Part of the emotional energy that fuels insurgent movements is the deep-seated resentment they feel towards what they perceive as the undeserved sense of moral superiority of "The Establishment." Revolutionaries reject the cultural and economic elite's confident assertions that they possess an underlying virtue that justifies their privileged station.
The insurgents' anger can only get them so far, though. The ruling class often absorbs, co-opts or rewards society's most talented in order to protect their own interests. Moreover, the laws or, more importantly, those that enforce the laws are almost never with the rebels.
Most uprisings fail to get far because the combined forces that confront them are over-whelming.
Politics is important in the grand scheme of things and baseball is not. But in this budding (or full-blown) rivalry the Cardinals and their fans are often cast as baseball's arrogant establishment, while the Pirates and their fans take on the role of the frustrated insurgents who get close, but ultimately can't overthrow their talented, privileged and confident rivals.
It doesn't really matter if that's accurate or not, because it's sports and it's fun to care. And caring is more fun when there are make-believe ‘good' guys and ‘bad' guys.
So, when Peter Bourjos finally ran out of real estate and Andrew McCutchen's game-winning home run landed deep in the centerfield hedges, it ignited an unbridled and giddy celebration that rocked PNC Park not only because it was exciting, but also because it felt like a balance-of-power changing victory for a determined group of baseball insurgents and their fans.
And it felt that way precisely because it was the type of game that the Cardinals almost always find a way to win. With important calls going against them and the Cardinals applying constant pressure, the Pirates found a way through. Suddenly, the old script and the inherited roles don't seem as secure.
It was an exhausting, muggy night full of twists, turns and controversial calls, and it was also one of the best, most memorable, emotional and zany nights of baseball you'll ever see.
When home plate umpire Vic Carapazza ruled that Mark Reynolds foul tipped a pitch that should have been strike three in the second inning, it led to some eye-rolling and incredulity.
When, on the next pitch, Reynolds unleashed a no-doubt home run into the left field seats, eye-rolling turned into anger —lots of anger.
Francisco Cervelli was ejected before Reynolds reached first base. As Burnett stood near the mound in disbelief, Clint Hurdle came rushing out of the dugout to restrain his catcher and take up the argument with Carapazza. Soon enough Hurdle was ejected too.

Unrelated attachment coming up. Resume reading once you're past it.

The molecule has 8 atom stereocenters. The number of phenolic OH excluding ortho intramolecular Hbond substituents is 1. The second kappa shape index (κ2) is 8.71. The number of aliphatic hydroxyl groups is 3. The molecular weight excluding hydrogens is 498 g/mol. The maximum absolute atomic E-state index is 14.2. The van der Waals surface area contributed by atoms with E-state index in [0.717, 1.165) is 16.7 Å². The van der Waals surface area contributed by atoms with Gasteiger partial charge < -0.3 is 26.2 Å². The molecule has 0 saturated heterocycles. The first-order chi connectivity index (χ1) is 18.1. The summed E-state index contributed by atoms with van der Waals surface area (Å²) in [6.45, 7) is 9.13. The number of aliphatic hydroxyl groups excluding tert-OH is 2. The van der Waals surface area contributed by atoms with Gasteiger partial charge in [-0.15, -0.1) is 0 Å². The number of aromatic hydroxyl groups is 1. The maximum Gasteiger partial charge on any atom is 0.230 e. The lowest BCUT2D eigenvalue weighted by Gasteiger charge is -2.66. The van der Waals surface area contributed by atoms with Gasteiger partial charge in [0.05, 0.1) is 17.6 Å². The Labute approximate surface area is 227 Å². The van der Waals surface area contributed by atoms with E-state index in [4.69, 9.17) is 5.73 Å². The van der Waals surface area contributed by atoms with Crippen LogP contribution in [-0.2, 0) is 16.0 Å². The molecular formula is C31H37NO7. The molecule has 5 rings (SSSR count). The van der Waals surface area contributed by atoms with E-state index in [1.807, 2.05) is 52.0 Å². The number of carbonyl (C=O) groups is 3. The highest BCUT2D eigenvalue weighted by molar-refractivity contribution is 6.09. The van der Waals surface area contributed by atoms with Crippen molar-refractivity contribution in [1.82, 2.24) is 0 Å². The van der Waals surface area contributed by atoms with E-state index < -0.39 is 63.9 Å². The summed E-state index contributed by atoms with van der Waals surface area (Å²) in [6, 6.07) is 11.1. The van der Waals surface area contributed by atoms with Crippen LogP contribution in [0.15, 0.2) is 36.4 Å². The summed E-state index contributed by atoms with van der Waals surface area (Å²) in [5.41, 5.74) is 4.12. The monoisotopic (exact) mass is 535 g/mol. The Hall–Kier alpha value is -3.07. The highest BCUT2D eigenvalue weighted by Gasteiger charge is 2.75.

As the fans screamed, chaos unfolded. Hurdle argued with Carapazza, while two umpires and various Pirates personnel tried to restrain Cervelli.
"When I woke up this morning I didn't think I'd be on the couch at 7:45 watching the game," Hurdle said. "I spent a lot of time on the couch."
The Pirates manager didn't mince words when it came to how he thought Carapazza handled the situation.
"To get hooked, a short hook in the top of the second inning, for me, [it makes] no sense," Hurdle said. "No game awareness, it was hard, it was wrong. ... The quick hook just tilted me in the wrong direction."
A.J. Burnett tried to keep his composure as the scene unfolded around him.
"(Cervelli) doesn't act that way if he's not in it, he's not 100 percent certain," Burnett said. "You just try to put all the drama beside you. There's enough drama with them in town. It's a big series and these guys play us tough every time."
McCutchen's walkoff home run
Each time the Cardinals went ahead, the Pirates battled back. In the eighth they erased a two-run deficit. In the 10th, they responded to a Cardinals run with one of their own. And, finally, in the 14th, McCutchen's two-run blast completed the Bucs third and final comeback.
"We had grit all over," Hurdle said. "I'm proud, [I'm] always been proud of these guys. Tonight was just another example with an exclamation point behind it. Grit, determination, perseverance, keep playing the game. When something doesn't go right, you keep playing the game."
McCutchen looked like a man more content and exhausted than exhilarated afterwards.
"Quite the climactic ending right there," McCutchen said. "That was a lot of fun. Who would've thought it would've came down to that. ... That was definitely a game to remember."
Burnett's atypical night
It was a night of hard labor for Burnett off the mound. He allowed six hits and three runs over 6.1 innings. The Cardinals were aggressive on the bases, picking up three stolen bases against Burnett and four on the night.
The defense didn't provide Burnett with much help. The Pirates were sloppy in the field during early innings and Pedro Alvarez committed another error.
Alvarez has now committed 14 errors at first. That is the most errors by a first baseman since Joey Votto's 2012 total.
Burnett's atypical night carried over to the offensive side. In the fifth, he dropped a solo home run into the left field bleachers.
"It was so loud running around those bases," Burnett said. "All I could think about was my 11-year-old who's been begging me for a home run. I tried to explain to him that it's not that easy to hit one."
Burnett's homer was the first home run by a Pirates pitcher at PNC Park since Matt Morris hit one in 2007.
The Pirates are now 3.5 games behind the first-place Cardinals.